US and UK launch new offensive against Houthis in Yemen

US and UK launch new offensive against Houthis in Yemen

The US and UK are launching new strikes against the Houthi rebel group in Yemen.

In the second joint operation in ten days, several locations controlled by the Shia movement were targeted.

During the night between Monday (22) and Tuesday (23), the Prosperity Guardian task force bombed eight Houthi sites, which were hiding “missile and missile systems, air defense systems, radars and weapons storage facilities,” according to a statement.

The attacks were aimed at “weakening global trade and the arsenal used to endanger the lives of innocent seafarers,” the text noted.


Washington and London reiterated their intention to prevent attacks on Western shipping in the Red Sea without opening a new front.

The Houthis have vowed that the attacks will not go unpunished, and Iran has said the US is “making a strategic mistake”.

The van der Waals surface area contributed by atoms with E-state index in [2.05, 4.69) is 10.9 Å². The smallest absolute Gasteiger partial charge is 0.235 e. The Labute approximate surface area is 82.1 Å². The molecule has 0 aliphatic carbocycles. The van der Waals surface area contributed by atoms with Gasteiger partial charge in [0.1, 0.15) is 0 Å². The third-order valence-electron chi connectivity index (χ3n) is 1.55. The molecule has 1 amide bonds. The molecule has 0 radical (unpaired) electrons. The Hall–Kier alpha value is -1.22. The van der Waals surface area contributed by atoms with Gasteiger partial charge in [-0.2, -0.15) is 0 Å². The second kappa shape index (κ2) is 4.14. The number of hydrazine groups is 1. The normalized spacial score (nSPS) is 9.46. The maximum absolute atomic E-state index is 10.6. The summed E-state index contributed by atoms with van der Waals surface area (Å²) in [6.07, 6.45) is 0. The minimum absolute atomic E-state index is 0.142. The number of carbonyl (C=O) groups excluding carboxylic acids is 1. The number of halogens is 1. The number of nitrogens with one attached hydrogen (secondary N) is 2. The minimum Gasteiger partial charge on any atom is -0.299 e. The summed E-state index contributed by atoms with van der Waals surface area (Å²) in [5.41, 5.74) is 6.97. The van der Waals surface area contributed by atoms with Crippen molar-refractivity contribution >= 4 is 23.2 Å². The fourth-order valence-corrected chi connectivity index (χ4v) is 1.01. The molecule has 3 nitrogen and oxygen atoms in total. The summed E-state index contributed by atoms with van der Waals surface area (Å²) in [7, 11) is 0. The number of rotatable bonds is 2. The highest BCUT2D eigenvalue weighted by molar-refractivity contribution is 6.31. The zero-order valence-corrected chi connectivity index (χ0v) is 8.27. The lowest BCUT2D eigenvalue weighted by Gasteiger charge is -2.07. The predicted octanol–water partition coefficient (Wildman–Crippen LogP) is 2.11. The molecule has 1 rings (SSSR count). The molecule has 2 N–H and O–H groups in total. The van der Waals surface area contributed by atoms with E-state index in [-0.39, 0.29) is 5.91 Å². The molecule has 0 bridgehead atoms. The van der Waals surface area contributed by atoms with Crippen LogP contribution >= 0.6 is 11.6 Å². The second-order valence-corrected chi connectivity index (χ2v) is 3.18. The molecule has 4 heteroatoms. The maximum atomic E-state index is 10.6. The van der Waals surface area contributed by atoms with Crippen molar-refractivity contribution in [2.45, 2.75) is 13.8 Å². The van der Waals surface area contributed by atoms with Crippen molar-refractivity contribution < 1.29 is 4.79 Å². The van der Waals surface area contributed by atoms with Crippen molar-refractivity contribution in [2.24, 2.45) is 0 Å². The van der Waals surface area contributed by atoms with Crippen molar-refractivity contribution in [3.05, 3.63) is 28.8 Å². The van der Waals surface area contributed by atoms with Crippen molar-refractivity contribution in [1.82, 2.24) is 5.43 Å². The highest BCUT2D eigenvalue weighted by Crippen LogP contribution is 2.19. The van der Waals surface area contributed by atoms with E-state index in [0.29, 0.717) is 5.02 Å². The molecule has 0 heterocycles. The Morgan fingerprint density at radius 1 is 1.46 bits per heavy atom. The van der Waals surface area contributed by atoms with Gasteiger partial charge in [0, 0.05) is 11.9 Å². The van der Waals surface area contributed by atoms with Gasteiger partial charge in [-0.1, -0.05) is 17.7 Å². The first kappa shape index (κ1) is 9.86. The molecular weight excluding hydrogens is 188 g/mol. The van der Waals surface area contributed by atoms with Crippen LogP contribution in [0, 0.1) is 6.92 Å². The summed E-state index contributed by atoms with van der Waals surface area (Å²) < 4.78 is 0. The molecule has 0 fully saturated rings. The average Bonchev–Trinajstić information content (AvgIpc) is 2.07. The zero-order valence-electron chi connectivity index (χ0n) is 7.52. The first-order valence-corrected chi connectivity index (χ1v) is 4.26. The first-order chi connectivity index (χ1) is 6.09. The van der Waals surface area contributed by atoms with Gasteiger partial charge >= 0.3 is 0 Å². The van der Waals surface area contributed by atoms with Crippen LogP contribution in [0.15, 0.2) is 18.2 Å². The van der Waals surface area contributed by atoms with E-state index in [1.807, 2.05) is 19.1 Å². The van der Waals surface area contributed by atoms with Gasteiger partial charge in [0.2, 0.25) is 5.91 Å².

On January 12, there was another large-scale military operation led by both countries, followed by the United States alone.

Before the new attack, US President Joe Biden and British Prime Minister Rishi Sunak, during a call, “reaffirmed their commitment to freedom of navigation.”

The move is another attempt to curb a string of Houthi attacks that, according to London, have hit more than 30 cargo ships since November and at least 12 in the past 10 days in retaliation for Israeli strikes in Gaza.

British Foreign Secretary David Cameron will visit the region in the coming days and is working with the US to impose new sanctions against the Houthis.

Trade Commissioner Valdis Dombrovskis said the EU expressed concern over the measures, which caused “a 22% drop in container traffic in the Red Sea this month”.

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According to him, “There are currently no visible impacts on energy or commodity prices, but there are already effects on transport prices.”

To deal with this crisis, following political approval at the last Council on Foreign Relations, Brussels is making the Aspides naval mission operational as quickly as possible.

Italian President and Deputy Prime Minister Antonio Tajani signaled that Rome would be at the forefront of new action with defensive aims: “Italy is an exporting country, so we have an obligation to protect merchant ships and we will do so.”

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